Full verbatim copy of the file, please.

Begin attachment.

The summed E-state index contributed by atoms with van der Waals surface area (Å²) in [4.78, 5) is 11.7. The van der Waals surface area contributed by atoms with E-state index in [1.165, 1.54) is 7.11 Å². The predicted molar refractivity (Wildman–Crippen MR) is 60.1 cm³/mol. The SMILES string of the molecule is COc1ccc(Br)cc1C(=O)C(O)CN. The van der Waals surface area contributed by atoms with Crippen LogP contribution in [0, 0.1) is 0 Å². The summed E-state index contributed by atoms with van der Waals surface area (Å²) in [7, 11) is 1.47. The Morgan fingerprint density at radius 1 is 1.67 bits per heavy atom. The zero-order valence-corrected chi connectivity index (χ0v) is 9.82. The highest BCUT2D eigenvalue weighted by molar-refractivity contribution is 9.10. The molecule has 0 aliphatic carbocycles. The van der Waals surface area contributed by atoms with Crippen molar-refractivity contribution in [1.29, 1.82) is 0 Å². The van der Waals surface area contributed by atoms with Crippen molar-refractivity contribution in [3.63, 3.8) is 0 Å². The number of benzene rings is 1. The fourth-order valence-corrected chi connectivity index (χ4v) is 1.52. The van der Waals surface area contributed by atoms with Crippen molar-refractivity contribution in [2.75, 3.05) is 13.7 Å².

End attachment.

The summed E-state index contributed by atoms with van der Waals surface area (Å²) in [4.78, 5) is 11.7. The van der Waals surface area contributed by atoms with E-state index in [1.165, 1.54) is 7.11 Å². The predicted molar refractivity (Wildman–Crippen MR) is 60.1 cm³/mol. The SMILES string of the molecule is COc1ccc(Br)cc1C(=O)C(O)CN. The van der Waals surface area contributed by atoms with Crippen LogP contribution in [0, 0.1) is 0 Å². The summed E-state index contributed by atoms with van der Waals surface area (Å²) in [7, 11) is 1.47. The Morgan fingerprint density at radius 1 is 1.67 bits per heavy atom. The zero-order valence-corrected chi connectivity index (χ0v) is 9.82. The highest BCUT2D eigenvalue weighted by molar-refractivity contribution is 9.10. The molecule has 0 aliphatic carbocycles. The van der Waals surface area contributed by atoms with Crippen molar-refractivity contribution in [1.29, 1.82) is 0 Å². The van der Waals surface area contributed by atoms with Crippen molar-refractivity contribution in [3.63, 3.8) is 0 Å². The number of benzene rings is 1. The fourth-order valence-corrected chi connectivity index (χ4v) is 1.52. The van der Waals surface area contributed by atoms with Crippen molar-refractivity contribution in [2.75, 3.05) is 13.7 Å².